Music Monday – Kansas City by Fats Domino

Fats Domino singing about Kansas City

This is the first song I can remember hearing that mentions our beautifulf Kansas City.  I was pretty young when I heard it and thought “I know where THAT is!  KEWL!”

Domino released “Kansas City” on ABC Records in October of 1964. It was the “B” side of of the record, backing up the song “Heartbreak Hill” (ABC 10596).

The song was written in 1952 by the team of Jerry Leiber and Mike Stoller, who went on to write hits for Elvis, Ben E. King, and many others. This is certainly one of the first songs penned by Leiber and Stoller to become widely recorded.

The original title was “K.C. Lovin’.” The song was first recorded in 1952 by the R&B singer Little Willie Littlefield. It wasn’t until 7 years later that Wilbur Harrison turned the song into a hit, becoming by far his most famous track.

In the UK, “Kansas City” was a #26 hit for Little Richard, in 1959 also. In his live performances, he would play it in a medley with his song “Hey, Hey, Hey.”

One notable Beatles performance of the song came during their 1964 tour of the U.S., on September 17. Charles O. Finley, the owner of the Kansas City Athletics baseball team, paid them $150,000, the highest amount ever paid for a rock-and-roll show at that time, to perform at Municipal Stadium, This is one of the earliest concerts held in that now gone facility.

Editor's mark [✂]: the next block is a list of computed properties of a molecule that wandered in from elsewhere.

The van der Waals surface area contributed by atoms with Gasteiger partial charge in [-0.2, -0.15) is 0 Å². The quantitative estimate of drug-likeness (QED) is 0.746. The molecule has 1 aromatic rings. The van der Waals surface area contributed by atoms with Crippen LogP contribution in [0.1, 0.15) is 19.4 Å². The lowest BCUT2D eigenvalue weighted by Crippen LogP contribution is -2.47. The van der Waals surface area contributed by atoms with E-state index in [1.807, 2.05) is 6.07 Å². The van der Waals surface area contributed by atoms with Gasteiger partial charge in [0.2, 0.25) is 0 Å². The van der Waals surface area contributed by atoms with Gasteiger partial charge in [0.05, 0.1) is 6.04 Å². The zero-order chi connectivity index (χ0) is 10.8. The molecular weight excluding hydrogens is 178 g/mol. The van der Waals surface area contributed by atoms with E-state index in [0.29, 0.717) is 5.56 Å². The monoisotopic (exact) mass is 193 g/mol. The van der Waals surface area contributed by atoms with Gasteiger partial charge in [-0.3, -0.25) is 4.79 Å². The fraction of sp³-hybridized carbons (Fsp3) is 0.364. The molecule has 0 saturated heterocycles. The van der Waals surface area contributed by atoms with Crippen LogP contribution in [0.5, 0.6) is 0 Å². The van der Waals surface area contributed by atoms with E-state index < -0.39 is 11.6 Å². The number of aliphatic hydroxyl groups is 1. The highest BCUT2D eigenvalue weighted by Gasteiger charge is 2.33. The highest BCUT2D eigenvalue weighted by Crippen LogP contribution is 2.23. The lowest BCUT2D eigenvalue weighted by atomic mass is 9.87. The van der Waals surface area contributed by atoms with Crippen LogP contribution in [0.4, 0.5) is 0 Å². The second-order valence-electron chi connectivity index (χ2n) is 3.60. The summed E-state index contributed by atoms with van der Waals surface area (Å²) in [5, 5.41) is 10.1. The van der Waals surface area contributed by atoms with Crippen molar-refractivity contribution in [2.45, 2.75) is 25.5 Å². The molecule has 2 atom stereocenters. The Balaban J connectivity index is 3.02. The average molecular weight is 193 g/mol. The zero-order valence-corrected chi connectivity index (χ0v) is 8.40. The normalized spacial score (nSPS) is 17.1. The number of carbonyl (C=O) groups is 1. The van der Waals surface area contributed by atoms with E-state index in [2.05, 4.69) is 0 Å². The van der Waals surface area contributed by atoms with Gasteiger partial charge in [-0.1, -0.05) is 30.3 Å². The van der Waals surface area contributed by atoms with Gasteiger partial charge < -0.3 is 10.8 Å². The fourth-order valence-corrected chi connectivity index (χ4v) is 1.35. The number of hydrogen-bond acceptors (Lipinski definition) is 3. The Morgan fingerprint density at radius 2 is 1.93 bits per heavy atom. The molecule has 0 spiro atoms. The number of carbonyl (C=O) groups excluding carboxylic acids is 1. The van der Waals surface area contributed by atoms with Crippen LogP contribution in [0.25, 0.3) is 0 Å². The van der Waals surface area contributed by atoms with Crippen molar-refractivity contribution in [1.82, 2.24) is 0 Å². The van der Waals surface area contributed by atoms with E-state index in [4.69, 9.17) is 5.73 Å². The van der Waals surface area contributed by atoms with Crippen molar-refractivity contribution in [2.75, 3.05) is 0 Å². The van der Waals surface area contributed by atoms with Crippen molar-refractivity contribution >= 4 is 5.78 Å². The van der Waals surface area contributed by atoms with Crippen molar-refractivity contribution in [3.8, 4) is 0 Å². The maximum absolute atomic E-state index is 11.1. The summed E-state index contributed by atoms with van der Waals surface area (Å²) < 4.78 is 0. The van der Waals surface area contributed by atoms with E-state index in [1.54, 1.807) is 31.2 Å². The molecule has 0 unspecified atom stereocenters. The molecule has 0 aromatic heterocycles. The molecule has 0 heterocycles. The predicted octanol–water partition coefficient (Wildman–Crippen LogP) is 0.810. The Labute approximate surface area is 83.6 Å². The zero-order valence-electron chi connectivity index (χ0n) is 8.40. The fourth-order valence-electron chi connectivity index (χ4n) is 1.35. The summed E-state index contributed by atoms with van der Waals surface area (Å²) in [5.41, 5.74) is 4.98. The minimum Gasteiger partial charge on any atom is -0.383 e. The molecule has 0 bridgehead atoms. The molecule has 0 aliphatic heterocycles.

I used to work with a lady who attended that show. She proudly brought in a small square of a bed sheet supposedly used by the Beatles during their overnight stay here. She still was all jittery and excited talking about that show and her high dollar prize from many years before.

Only 20,000 people came to the show in a stadium that could seat 35,000.  Many fans stayed away in protest of Finley, who was taking some heat over his management of the losing franchise. The Beatles played 12 songs that night, and included a special rendition of “Kansas City” in their set. It was the only time The Beatles played the song in the United States.